“Though photography (as with film) is based on single-point perspective, between photography and perspective there is an epistemological break. The point of view in photography is that of the camera, a mechanical eye. The painterly convention of perspective centers everything on the eye of the beholder and calls this appearance "reality." The camera - and more particularly the movie camera - posits that there is no center. Using Walter Benjamin's distinction between the painter and the cameraman, we could conclude that Le Corbusier's architecture is the result of his positioning himself behind the camera.”

When thinking about architetural photography and Le Corbusier's Chandigarh, one sees the same inconsistency play out on a different field – these “purified,” idealised representations of life on one side, and life as lived by people on the other.


““Modernity” means contingency. It points to a social order which has turned from the worship of ancestors and past authorities to the pursuit of a projected future – of goods, pleasures, freedoms, forms of control over nature, or inifinities of information. This process goes along with a great emptying and sanitizing of the imagination.” - T. J. Clark


In Chandigarh the application of a new master plan with a modernist program seems appropriate. The architecture is boldly present where before there was none. This city did not develop organically. It was planned and needed to be monumental. It needed to instantly state itself in India as the Indian Punjab administrative capital. Chandigarh ended up between “the Nehruvian-Corbusian vision that gave it birth and the socio-political vicissitudes of post-colonial India that nurtured it,” in Vinayak Bharne's words.

Photographs from the architects show the city uninhabited, like sculpture in the landscape. There is a monumental scale of the work that makes it hard to imagine the city being created by human hands.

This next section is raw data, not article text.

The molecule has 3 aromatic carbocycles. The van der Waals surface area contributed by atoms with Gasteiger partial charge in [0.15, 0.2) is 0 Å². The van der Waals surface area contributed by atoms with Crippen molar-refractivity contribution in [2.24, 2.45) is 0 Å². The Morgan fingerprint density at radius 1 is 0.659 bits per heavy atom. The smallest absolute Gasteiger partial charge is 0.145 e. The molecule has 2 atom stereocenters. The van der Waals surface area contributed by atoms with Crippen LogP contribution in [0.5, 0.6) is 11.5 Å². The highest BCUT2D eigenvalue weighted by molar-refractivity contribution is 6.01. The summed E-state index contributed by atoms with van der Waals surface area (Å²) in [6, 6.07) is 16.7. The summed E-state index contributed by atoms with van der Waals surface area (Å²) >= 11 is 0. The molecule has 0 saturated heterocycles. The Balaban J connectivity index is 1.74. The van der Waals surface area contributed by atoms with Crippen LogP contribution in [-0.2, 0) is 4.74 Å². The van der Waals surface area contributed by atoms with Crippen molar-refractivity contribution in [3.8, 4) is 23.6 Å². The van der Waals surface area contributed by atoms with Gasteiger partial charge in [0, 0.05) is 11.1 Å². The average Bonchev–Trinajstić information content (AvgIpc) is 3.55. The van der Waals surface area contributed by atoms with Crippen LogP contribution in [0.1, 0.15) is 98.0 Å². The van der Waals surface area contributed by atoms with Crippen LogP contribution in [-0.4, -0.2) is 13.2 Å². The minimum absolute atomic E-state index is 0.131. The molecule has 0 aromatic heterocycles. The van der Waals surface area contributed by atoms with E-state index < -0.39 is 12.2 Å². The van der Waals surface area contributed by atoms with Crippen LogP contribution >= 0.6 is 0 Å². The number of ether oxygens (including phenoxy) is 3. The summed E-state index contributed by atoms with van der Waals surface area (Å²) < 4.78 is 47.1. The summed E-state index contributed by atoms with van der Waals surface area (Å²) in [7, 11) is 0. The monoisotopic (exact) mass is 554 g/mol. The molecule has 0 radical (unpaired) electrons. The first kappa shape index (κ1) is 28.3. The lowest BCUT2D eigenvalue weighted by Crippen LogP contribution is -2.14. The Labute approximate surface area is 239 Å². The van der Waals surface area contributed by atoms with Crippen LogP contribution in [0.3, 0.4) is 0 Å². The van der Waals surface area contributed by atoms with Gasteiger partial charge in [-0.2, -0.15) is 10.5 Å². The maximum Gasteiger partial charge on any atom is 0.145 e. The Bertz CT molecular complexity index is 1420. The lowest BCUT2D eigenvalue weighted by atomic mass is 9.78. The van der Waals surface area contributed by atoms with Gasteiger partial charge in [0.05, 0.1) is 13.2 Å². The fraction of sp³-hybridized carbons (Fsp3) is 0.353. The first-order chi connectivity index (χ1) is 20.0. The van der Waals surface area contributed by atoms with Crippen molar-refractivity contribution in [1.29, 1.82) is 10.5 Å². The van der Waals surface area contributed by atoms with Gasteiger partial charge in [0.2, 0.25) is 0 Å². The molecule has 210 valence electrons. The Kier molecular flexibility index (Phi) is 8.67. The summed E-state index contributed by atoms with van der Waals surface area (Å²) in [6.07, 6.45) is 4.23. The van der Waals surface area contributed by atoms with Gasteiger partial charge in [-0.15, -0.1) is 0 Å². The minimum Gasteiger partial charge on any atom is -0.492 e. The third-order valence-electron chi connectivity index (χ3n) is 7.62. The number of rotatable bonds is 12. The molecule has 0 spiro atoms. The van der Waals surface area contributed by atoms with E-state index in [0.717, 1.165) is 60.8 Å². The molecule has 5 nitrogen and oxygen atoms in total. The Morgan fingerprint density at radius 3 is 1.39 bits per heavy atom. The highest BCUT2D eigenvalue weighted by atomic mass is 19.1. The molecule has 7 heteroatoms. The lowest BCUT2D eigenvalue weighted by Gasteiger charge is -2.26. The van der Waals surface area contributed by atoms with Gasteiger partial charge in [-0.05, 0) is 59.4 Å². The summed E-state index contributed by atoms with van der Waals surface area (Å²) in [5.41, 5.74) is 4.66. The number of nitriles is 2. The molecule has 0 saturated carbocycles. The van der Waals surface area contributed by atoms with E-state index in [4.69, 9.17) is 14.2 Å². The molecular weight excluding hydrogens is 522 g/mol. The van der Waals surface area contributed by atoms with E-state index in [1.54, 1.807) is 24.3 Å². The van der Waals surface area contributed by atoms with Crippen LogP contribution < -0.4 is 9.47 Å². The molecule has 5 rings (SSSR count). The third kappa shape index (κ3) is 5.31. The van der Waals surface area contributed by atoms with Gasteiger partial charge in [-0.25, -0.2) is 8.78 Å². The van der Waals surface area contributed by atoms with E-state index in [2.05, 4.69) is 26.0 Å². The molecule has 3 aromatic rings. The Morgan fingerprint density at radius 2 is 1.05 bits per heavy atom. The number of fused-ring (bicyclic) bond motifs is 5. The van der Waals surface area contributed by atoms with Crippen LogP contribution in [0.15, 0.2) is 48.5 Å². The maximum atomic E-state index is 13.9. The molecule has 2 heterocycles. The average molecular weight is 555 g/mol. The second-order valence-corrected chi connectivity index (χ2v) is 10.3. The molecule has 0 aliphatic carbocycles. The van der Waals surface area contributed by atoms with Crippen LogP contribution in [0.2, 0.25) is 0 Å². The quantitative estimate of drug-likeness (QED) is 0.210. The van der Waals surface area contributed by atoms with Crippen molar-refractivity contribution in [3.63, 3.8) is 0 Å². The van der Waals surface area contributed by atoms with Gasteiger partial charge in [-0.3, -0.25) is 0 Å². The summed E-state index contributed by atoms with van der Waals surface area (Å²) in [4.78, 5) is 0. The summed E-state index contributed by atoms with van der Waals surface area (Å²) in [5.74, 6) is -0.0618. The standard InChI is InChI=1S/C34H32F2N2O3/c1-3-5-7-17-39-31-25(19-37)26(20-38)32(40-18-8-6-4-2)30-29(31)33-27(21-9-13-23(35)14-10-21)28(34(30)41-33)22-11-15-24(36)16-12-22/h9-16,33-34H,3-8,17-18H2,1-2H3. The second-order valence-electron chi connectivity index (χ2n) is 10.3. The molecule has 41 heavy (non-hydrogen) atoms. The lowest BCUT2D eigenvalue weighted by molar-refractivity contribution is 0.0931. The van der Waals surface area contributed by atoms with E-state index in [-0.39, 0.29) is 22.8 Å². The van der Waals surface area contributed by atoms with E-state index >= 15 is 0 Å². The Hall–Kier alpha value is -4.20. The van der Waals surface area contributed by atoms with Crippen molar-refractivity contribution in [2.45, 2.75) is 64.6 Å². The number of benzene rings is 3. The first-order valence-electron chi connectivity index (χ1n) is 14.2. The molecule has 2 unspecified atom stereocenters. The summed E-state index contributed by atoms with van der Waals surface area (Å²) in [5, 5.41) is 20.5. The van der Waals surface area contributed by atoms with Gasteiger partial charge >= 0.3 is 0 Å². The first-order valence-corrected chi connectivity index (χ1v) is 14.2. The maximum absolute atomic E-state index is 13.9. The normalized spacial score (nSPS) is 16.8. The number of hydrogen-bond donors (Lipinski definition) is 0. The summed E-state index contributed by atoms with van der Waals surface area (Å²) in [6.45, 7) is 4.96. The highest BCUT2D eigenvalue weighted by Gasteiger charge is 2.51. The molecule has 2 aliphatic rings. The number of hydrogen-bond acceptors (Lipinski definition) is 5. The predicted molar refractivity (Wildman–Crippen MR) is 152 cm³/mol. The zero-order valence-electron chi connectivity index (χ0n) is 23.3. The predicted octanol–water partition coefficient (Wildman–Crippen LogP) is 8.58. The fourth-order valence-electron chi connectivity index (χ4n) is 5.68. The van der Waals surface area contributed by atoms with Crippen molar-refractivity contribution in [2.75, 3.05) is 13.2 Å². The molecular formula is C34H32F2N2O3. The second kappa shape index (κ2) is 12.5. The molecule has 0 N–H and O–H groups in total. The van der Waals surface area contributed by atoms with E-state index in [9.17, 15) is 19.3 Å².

Iwan Baan’s photographs of Chandigarh show us the modernist city inhabited. The futuristic vision is grounded as the tensions between the effort to live and the accommodation of the concrete environment are captured. Human life observed against the scale of the designed city makes for a jarring sequence of photographs. Is this theory and reality clashing? Baan is documenting how people live, cope or thrive at the hands of the modernist master planner. We see images of places not designed to be seen, spaces used not as they were planned to be. The attention of the photographer is on the effect of the architecture on the city’s inhabitants. The built environment becomes a backdrop for stories that unfold in the foreground. 


As the world evolves, the historical can become unrecognisable, and we ask why? “Why do we choose this fate?” - Thomas Struth - “What is our photography revealing? Have we yet to take stock of what we have been allowed to see through photography or are we constantly within the process of evaluating our world as seen through the lens?”

To capture this phenomenon an innocence is required of the photographer. Too often images are made of places with preconceived notions about them. The challenge is in shedding these preconceptions and allowing the subject to reveal itself. Really looking is to be open to what the subject presents.